Arbitration gains currency after Supreme Court decision

unnamed-4Employees trying to take companies to court face more likelihood of arbitration based on a recent U.S. Supreme Court ruling, The Recorder at reports.

A string of U.S. Supreme Court decisions favoring arbitration contracts, including the recent split decision in Epic Systems Corp. v. Lewis, changed the landscape of workplace litigation, the site notes.

“Claims of persistent sexual harassment and discrimination in the workplace, fast-food workers shorted on pay and gig economy contractors fighting for employee status have all been routed to arbitration in decisions citing Epic,” The Recorder notes.

“[Epic] changes the dynamics in a profound way,” Gerald Maatman, a partner at Seyfarth Shaw in Chicago told The Recorder. “It’s one of the most important decisions from the Supreme Court that impacts workplace issues.”

“In collaboration with San Francisco-based legal research company Casetext, The Recorder affiliate The National Law Journal analyzed 92 decisions from U.S. courts of appeal and federal district courts that cited Epic in the seven months between when it was handed down last May and the end of 2018,” the article notes. “Among those cases, 10 circuit court and 49 district court decisions centered on arbitration and dealt with workplace claims — and the majority either compelled arbitration or revived it as a live issue.”

Records: Booted Tulare County, CA judge focus of $120,000 sex harassment case

The sexual harassment case against a Tulare County judge who was ousted from the bench is documented in a five-page settlement document released as a result of newly revised rules of disclosure in California’s judiciary.

The Recorder at reported on June 12, “California’s judiciary paid a Tulare County Superior Court clerk $120,000 in 2016 to settle claims that a judge — now removed from the bench — harassed her over several months in 2013.”

The Recorder noted, “The payment was made to Priscilla Campos Tovar, a Tulare court clerk who alleged that Judge Valeriano Saucedo attempted to pressure the married woman into a romantic relationship by sending her frequent text messages and numerous gifts, including a family trip to Disneyland, cash and a car. Saucedo argued he was only trying to act as a mentor to Tovar. The Commission on Judicial Performance ordered Saucedo removed from the bench in December 2015, calling his conduct ‘so completely at odds with the core qualities and role of a judge that no amount of mitigation can redeem the seriousness of the wrongdoing.’”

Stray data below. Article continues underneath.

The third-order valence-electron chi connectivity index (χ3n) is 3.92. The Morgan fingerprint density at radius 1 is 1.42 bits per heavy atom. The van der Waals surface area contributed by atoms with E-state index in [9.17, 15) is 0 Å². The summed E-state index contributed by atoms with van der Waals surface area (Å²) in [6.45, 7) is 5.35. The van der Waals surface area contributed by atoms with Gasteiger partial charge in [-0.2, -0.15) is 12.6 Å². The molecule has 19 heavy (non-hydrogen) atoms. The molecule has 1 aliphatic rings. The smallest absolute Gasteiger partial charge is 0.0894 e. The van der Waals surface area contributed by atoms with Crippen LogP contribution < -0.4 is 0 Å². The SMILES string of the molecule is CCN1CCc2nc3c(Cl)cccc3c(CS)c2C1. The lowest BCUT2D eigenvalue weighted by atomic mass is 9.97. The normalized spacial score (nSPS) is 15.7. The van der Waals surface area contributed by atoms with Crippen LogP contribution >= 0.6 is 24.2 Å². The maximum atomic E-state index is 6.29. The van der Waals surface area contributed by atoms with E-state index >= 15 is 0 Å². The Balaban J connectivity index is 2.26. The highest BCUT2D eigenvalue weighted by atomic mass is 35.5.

On May 24, the California Judicial Council revised the rules of court “to clarify that any settlement agreements involving judicial officers for which public funds were spent in payment of the settlement must be disclosed if requested, including agreements related to complaints of sexual harassment and discrimination,” the state’s judicial website reported.

The Recorder reported, “The Tulare court settlement is one of three involving judges around the state dating back to 2010. Lawyers for the Judicial Council acknowledged in March that the judiciary had paid $296,000 to settle three complaints against judges, although it declined to identify the judges or say whether they remained on the bench.”

Shackles In A Civil Case? With Immigration, That’s The Deal

PhotoCredit, Boston Gobe report, 8/29/16

PhotoCredit, Boston Gobe report, 8/29/16

A Boston Globe report has detailed that many detained immigrants show up in immigration court in shackles – even without any criminal record. The Globe reports that “… when detained immigrants have their day in immigration courtrooms in Boston and in many other courts around the nation, they almost always spend it in chains. Some of the immigrants have criminal records, but some do not, and the controversial practice has ignited protests from Connecticut to California. Critics say detainees in the civil immigration system are treated more harshly than people accused of violent crimes in state and federal courts. But others say shackling preserves public safety in the courts, where security is limited.”

We would background that immigration courts are not actually U.S. federal courts, but are actually run by the U.S. Justice Department. Those facing the courts do not have a right to an attorney, as they would if criminal charges were being considered, because the cases are considered “civil” actions.

Read the Globe report here: In Boston immigration court, chains are a familiar sound – The Boston Globe